'No withdrawals': Tennis Australia rejects Novak Djokovic claim

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·Sports Editor
·3-min read
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  • Novak Djokovic
    Novak Djokovic
    Serbian tennis player
  • Craig Tiley
    South African tennis player
Craig Tiley, pictured here speaking to the media in Melbourne.
Craig Tiley is hopeful that Novak Djokovic will play the Australian Open. Image: Getty

UPDATE: Novak Djokovic has officially announced his withdrawal since time of publishing.

Tennis Australia has dismissed reports that Novak Djokovic has withdrawn from the ATP Cup in Sydney, insisting the World No.1 is still entered to play the season-opening event starting Saturday.

Serbian publication Blic reported last week that Djokovic won't travel to Sydney to play the teams event, throwing his participation at the Australian Open into further doubt.

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The publication quoted a source close to Djokovic's team, who reportedly said: "It is 99 per cent sure that Novak won't go to the ATP Cup".

However Tennis Australia rejected those reports on Tuesday, saying they hadn't received word of any withdrawals.

"No withdrawals from Team Serbia," a Tennis Australia spokesperson told The Age.

Djokovic has been named in Serbia's team for the ATP Cup, which will take place from January 1-9 ahead of the Australian Open on January 17.

But according to The Age, Tennis Australia couldn't confirm when Djokovic would arrive in Sydney.

The 34-year-old has yet to commit to the Australian Open following the Covid-19 vaccination mandate agreed by Tennis Australia and the Victorian Department of Health.

Djokovic has repeatedly declined to disclose whether or not he is vaccinated, citing privacy concerns.

Australian Open boss hopeful Djokovic will play

Speaking last week, Australian Open boss Craig Tiley said he was still uncertain whether Djokovic would be playing at the Melbourne Park major.

Tiley said all players and staff at the Australian Open would be vaccinated or have a medical exemption granted by an independent panel of experts.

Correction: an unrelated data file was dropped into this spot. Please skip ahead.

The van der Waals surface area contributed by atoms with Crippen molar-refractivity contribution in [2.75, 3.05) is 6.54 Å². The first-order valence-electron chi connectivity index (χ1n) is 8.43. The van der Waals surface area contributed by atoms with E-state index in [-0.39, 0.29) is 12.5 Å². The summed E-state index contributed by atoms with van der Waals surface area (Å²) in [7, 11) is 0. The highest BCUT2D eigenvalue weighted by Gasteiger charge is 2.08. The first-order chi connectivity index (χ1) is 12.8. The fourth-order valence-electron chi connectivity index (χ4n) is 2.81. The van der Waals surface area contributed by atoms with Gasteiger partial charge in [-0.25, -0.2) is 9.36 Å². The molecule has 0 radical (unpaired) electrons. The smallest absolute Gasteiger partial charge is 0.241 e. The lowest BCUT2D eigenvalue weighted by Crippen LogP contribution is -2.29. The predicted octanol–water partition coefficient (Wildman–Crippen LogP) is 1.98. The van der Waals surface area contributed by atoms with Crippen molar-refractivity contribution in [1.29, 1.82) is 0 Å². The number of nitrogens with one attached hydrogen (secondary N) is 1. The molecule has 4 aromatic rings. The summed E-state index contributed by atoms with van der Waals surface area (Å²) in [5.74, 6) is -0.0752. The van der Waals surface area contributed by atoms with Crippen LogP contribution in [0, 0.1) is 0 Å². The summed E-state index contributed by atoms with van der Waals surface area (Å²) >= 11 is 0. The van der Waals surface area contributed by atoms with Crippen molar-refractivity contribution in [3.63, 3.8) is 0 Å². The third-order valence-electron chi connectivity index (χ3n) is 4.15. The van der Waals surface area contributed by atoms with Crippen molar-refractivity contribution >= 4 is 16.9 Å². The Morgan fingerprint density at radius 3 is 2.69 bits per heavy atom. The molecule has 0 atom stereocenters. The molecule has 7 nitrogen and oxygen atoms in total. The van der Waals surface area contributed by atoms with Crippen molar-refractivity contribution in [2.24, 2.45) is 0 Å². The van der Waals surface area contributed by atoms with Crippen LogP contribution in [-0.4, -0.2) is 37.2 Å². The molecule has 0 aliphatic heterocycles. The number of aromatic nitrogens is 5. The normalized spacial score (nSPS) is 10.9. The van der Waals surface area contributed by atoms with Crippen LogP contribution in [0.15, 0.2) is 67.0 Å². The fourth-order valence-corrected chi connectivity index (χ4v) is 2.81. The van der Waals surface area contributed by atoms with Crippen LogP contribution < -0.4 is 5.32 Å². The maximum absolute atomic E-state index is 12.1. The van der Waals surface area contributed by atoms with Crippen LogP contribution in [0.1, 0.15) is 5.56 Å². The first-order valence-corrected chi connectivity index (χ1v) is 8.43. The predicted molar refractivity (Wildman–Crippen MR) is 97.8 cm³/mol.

Those requirements have prevented Djokovic from confirming whether he will bid for a men's record 21st grand slam title and a 10th Australian Open crown.

"Everyone who is coming in is vaccinated and there will be a small percentage - a very small percentage - that will have a medical exemption," Tiley said.

"So if any player, fan (or) workforce is on site here, you're either vaccinated or you have a medical exemption that's approved and you're on the Australian Immunisation Register.

"That provides us with safety and an extra level of comfort on site."

Craig Tiley, pictured here with Novak Djokovic after the 2021 Australian Open final.
Craig Tiley with Novak Djokovic after the 2021 Australian Open final. (Photo by Andy Cheung/Getty Images)

Tiley said he spoke to Djokovic recently, but because of privacy protocols he doesn't know if the Serb had requested a medical exemption.

Djokovic's father Srdjan recently appeared to confirm suspicions that Djokovic is not vaccinated.

“They have to decide whether they will let Novak in,” Srdjan said.

“If they decide (not to let him play), they have to stand behind their decision. 

"He has won the Australian Open nine times, he now wants to play, but they they have to permit him to play.

“Novak will do what he thinks is the best for him, nobody will impose an opinion on him.”

Srdjan said his son would have no issues missing the Australian Open and “we will wait for Roland Garros and his (21st) Grand Slam title”.

with AAP

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